Much of this is no doubt inspired by the beautiful art and explained illustrations of David Goodsell, a biologist at Scripps who has been accurately portraying the crowdedness of the cellular landscape for a long time now.
The Bacterial Cytoplasm Has Glass-like Properties and Is Fluidized by Metabolic ActivityThis video also stands in contrast to the largely emptied cell portrayed in their other magnum opus The Inner Life of the Cell as well as Powering the Cell: Mitochondria, which allowed them to focus more on specific functions.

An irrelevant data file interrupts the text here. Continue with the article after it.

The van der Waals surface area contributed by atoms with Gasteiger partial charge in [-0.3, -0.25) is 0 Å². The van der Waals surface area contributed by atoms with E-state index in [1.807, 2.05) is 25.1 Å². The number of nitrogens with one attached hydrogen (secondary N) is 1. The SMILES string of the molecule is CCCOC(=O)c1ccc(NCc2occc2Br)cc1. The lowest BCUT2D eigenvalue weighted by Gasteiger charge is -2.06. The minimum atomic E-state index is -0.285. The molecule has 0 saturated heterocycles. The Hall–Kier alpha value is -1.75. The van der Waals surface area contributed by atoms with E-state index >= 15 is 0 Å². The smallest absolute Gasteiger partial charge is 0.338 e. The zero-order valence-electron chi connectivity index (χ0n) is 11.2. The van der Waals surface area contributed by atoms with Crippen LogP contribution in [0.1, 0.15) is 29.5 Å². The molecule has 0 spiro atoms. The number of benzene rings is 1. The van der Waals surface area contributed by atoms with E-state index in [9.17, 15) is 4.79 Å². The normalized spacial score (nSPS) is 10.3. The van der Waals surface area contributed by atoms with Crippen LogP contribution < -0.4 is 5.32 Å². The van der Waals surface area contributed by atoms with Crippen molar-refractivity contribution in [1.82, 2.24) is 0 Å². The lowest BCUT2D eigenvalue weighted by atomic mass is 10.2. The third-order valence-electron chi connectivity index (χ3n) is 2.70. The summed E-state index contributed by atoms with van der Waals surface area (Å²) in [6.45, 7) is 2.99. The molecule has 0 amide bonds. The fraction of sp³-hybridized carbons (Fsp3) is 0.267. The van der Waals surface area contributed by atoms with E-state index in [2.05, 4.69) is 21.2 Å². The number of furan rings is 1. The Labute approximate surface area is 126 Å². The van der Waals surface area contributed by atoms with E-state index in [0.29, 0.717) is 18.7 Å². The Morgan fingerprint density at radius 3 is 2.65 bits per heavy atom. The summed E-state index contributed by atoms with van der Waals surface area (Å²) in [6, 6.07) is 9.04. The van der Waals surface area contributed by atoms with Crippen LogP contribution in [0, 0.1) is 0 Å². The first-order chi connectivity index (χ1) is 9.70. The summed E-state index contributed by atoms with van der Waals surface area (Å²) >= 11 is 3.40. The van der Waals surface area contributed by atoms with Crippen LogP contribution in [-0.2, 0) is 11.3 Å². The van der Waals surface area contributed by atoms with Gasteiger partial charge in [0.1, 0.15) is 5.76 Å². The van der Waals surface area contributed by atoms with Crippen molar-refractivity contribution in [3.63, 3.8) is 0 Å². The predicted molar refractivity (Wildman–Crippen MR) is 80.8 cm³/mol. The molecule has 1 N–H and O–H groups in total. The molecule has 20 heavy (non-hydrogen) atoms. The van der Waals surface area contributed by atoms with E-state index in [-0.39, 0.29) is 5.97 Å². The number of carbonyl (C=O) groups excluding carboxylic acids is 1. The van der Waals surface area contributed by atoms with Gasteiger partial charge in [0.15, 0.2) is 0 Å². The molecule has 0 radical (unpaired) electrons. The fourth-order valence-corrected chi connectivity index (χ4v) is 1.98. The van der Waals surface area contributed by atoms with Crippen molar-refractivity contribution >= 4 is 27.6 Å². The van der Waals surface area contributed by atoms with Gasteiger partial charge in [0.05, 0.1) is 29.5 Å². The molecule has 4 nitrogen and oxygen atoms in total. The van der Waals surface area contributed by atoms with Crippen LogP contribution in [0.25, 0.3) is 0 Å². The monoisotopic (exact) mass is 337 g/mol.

The physical nature of the bacterial cytoplasm is poorly understood even though it determines cytoplasmic dynamics and hence cellular physiology and behavior. Through single-particle tracking of protein filaments, plasmids, storage granules, and foreign particles of different sizes, we find that the bacterial cytoplasm displays properties that are characteristic of glass-forming liquids and changes from liquid-like to solid-like in a component size-dependent fashion. As a result, the motion of cytoplasmic components becomes disproportionally constrained with increasing size. Remarkably, cellular metabolism fluidizes the cytoplasm, allowing larger components to escape their local environment and explore larger regions of the cytoplasm. Consequently, cytoplasmic fluidity and dynamics dramatically change as cells shift between metabolically active and dormant states in response to fluctuating environments. Our findings provide insight into bacterial dormancy and have broad implications to our understanding of bacterial physiology, as the glassy behavior of the cytoplasm impacts all intracellular processes involving large components.
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